CLOTHES: I gave up a long time ago trying to get Kendrie to wear anything but jeans (or jean shorts) and a t-shirt. Now we’ve just topped off the ensemble with a ball cap and that’s the extent of it. So far, she has been the epitome of “low maintenance” when it comes to fashion. Suddenly, however, the other day, she decided she had an opinion ….. and heaven help us she wouldn’t budge. I bought her a new shirt with a number on the chest (like a sports jersey) and a picture of some kind of sparkly fruit on the back. Obviously, wearing the shirt properly means you can’t see the fruit, no matter how sparkly, so she insisted on wearing the shirt backwards. Fine. Whatever. The problem arose when she said the tag was “itching her neck” and wanted me to cut it out. For some reason this annoyed me and so I said no ….. (will I never learn?) and that upset her. Greatly. I gave in on the hiking boots that she has worn pretty much every day for the past four months, and the super-hero ball caps she insists on …. But something about cutting off that tag so she could wear the shirt backwards just so she could see the sparkly fruit … I don’t know, it just rubbed me wrong. Lord knows I paid for it all day with complaints and tears. Would she even consider turning the shirt around properly??? Heck, no. That was too much work. But she had the energy to whine and cry about the tag for twelve solid hours. Next time I’m just grabbing the scissors.

FOOD: OK, as a special treat, I took her to a local bakery one morning while out running errands. We stood in line, I showed her all the choices, she stated she wanted a *roll* (Kendrie-speak for cheese bagel) “Just like Mom’s”. I double checked, “Just like mine?” and she replied, “Yes, JUST like yours, only fat” (ie., not sliced in half) So I bought two cheese bagels and gave her one. Immediately she said, “I wanted it cut in half”. So I grabbed one of those little flimsy plastic knives and sawed it in half. Then she informs me she doesn’t like cheese bagels. I said, “Kendrie, you said JUST like mine, and mine is cheese” to which she replied, “yes, just like yours, but different.” (sigh) Just so you don’t think I cave to all demands, she did go without a bagel that day.

CONTROL ISSUES: We went to the commissary (military grocery store) on base and I promised her ahead of time that she could ride in one of the special carts with the big-kid seats up front, even though they are 30-feet long and incredibly hard to steer, as anyone who has ever used one of those carts can attest. I normally wind up knocking over more displays and doing more damage than the elderly people in the motorized shopping chairs. Naturally, when we arrived at the commissary, every one of the special carts was already in use by other stay-at-home moms like me. I quickly looked around to see if any of them were close to being finished, and the answer was no … half-full carts all around. So I explained to Kendrie she would have to ride in a regular cart. She was adamant that the little seat up front was for babies and she wanted to ride in the big cart part. I asked where was I supposed to put the groceries? And she said I could push two carts. She refused to get in; I suggested she walk; she said her legs hurt; you know how it goes. I was getting very frustrated until some old man witnessing the entire scene said out loud, “Looks to me like he just needs to walk” --- Rude. If *I* want to be mad at my spoiled rotten brat that’s my business, but people should keep their opinions to themselves in public. The one good thing to come out of it was-- it WAS the first time Kendrie used the phrase I taught her: “I’m not a boy, I’m a girl with cancer!”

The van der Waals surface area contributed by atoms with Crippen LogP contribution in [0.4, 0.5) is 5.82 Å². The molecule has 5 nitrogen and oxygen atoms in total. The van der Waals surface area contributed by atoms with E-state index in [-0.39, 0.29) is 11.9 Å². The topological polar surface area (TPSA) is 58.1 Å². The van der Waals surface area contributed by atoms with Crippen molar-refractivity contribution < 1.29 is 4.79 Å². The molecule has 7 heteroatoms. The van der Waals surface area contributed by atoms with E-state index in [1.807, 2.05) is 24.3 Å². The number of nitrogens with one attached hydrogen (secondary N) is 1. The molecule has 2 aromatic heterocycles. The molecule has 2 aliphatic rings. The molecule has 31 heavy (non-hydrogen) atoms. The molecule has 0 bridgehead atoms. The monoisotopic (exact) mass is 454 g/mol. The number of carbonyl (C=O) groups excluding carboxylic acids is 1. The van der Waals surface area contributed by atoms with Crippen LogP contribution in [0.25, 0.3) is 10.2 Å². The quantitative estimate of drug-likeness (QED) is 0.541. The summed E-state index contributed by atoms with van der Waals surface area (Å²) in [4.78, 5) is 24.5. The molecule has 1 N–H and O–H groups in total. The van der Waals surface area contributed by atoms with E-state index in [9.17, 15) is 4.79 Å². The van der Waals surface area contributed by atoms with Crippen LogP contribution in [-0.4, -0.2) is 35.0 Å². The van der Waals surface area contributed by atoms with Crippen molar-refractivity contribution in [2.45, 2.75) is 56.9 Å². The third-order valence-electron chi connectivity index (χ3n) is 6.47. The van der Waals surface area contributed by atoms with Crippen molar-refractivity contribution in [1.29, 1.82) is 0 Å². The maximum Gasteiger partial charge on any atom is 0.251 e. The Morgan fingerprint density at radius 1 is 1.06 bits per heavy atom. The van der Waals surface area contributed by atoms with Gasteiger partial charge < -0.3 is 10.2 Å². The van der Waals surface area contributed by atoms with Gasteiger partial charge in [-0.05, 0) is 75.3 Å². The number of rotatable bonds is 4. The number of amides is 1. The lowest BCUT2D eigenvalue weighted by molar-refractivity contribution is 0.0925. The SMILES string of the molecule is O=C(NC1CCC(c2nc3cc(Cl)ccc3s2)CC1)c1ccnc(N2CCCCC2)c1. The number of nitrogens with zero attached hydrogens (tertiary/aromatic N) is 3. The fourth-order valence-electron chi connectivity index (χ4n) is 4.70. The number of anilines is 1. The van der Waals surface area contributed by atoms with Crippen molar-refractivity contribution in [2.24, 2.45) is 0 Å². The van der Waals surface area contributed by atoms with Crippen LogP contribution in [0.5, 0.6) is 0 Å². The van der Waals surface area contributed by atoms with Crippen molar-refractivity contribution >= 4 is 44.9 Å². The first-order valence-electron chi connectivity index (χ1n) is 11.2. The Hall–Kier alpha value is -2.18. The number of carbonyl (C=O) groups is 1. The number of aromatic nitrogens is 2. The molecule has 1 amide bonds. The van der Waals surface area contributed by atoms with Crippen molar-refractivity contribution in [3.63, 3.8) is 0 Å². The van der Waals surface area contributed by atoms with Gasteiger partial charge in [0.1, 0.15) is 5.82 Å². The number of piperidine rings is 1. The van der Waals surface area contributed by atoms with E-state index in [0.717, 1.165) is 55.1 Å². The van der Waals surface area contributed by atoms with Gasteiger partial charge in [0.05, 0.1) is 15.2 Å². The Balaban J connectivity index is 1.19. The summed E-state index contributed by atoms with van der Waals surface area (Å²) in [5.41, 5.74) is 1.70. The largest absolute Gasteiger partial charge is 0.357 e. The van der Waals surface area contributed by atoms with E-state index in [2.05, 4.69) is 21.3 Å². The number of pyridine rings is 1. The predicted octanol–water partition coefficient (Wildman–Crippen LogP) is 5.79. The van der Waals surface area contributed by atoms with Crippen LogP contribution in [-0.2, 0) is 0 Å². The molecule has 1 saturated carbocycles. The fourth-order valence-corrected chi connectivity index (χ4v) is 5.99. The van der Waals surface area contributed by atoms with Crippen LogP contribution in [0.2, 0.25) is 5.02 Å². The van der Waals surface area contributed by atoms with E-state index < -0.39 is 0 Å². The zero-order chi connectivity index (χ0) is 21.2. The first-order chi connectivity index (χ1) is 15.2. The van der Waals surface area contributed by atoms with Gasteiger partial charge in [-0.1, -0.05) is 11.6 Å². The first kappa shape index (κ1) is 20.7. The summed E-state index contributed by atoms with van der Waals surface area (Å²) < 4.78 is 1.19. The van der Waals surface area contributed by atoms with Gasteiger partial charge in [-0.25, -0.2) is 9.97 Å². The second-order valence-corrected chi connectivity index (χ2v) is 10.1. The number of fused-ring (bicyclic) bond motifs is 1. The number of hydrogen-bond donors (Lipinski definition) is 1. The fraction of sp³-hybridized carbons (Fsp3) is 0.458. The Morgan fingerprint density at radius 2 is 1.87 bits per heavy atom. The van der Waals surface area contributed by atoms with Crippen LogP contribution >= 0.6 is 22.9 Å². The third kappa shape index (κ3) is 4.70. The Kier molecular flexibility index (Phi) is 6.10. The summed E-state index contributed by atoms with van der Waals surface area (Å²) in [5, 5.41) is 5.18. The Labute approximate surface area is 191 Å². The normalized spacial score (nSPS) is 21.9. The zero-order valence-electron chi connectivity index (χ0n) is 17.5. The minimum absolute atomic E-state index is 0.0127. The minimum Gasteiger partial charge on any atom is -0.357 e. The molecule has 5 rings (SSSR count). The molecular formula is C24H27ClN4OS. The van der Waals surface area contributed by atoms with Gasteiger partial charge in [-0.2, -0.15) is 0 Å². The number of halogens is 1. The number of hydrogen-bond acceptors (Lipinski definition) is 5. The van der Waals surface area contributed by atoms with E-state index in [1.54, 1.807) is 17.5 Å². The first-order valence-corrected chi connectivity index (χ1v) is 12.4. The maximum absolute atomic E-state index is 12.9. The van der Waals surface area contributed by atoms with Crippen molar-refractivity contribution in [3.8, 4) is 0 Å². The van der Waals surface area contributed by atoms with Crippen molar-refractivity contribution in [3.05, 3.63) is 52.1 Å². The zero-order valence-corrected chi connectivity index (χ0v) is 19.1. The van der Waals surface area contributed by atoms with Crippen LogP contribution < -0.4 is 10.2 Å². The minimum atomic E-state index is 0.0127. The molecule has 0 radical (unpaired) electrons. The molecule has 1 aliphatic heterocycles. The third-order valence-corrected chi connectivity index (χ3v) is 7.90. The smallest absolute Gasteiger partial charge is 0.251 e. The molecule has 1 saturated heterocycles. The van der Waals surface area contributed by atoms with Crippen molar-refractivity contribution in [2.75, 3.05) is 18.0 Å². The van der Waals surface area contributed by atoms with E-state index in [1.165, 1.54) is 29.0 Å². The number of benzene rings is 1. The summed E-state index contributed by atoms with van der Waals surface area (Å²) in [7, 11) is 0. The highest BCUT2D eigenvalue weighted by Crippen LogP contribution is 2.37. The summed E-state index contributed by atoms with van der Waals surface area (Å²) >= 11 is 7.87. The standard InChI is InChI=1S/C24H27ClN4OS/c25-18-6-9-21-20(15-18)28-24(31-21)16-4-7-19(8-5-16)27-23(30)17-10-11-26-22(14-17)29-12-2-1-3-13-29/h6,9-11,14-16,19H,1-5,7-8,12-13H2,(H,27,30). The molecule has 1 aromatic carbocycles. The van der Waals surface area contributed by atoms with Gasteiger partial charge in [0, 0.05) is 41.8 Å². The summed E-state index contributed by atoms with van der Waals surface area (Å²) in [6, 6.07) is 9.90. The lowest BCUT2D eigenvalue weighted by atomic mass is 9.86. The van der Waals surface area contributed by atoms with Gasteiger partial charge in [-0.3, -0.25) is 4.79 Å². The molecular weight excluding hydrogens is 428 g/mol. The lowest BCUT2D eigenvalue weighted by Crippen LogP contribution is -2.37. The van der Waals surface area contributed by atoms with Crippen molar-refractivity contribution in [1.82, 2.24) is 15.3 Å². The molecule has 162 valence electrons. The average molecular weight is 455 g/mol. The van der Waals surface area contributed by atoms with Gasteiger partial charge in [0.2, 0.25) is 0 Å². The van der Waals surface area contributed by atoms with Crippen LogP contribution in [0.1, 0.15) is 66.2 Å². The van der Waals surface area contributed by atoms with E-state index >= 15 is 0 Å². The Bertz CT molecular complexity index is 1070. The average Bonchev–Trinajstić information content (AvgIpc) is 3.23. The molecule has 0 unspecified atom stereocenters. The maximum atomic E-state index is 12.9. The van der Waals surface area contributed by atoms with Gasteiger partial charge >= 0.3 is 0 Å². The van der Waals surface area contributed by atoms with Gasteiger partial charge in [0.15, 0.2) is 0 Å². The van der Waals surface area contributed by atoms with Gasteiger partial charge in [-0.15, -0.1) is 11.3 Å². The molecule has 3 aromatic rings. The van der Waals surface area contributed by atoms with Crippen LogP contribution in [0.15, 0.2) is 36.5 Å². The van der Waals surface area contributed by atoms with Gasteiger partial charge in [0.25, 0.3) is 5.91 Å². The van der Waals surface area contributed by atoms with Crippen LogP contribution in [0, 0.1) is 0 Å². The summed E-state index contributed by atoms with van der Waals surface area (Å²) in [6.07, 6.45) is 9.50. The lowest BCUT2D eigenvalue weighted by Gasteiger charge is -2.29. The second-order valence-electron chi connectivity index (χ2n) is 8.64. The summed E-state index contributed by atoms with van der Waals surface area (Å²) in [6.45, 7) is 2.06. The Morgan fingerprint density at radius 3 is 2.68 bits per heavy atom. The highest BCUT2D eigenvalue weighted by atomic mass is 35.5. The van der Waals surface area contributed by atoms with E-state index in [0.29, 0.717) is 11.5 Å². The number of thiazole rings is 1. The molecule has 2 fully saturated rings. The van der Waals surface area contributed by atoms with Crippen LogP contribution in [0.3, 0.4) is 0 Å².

MUSIC: OK, this is where it gets bizarre. Riding home after the commissary episode, Kendrie announced she wanted me to sing the “bridge” song. The bridge song??? Yes, the bridge song. So I launch into the most obvious choice, “London Bridge is Falling Down” only to have her slap herself in the forehead, roll her eyes, and say “Not THAT bridge song!” Hmmmm. Just how many bridge songs are there? So I tentatively begin with “Bobbie Jo McAllister jumped off the Tallahassee Bridge” in my best smoky voice karaoke club imitation, all the while thinking “Bobbie Jo? Is that right??? Or is it Billy Joe? What is the rest of that song? Tallahassee Bridge? Waxahachie Bridge??” Kendrie, again, says out loud, “Not THAT bridge song, either!” So I’m really thinking now, bridge, bridge, bridge … what on earth is she talking about and Boom! It comes to me, and I burst out in my best singing voice (the one that Clay Aiken would be jealous of) “Like a BRIDGE over tro-houb-led water …. I will lay you Dooo-ooo—ooo-wnnnnnnn” and I’m telling you, even Simon and Garfunkel could not have done it better. After my grand crescendo of a finale, there is total silence from the back of the van and then I hear Kendrie’s little voice, “what the heck was that?” So, realizing I’m 0 for 3, I tell her I have no idea what bridge song she means, and the entire rest of the drive home she keeps insisting I sing the song. Like if she demands it enough times, the words and tune will just suddenly pop into my head.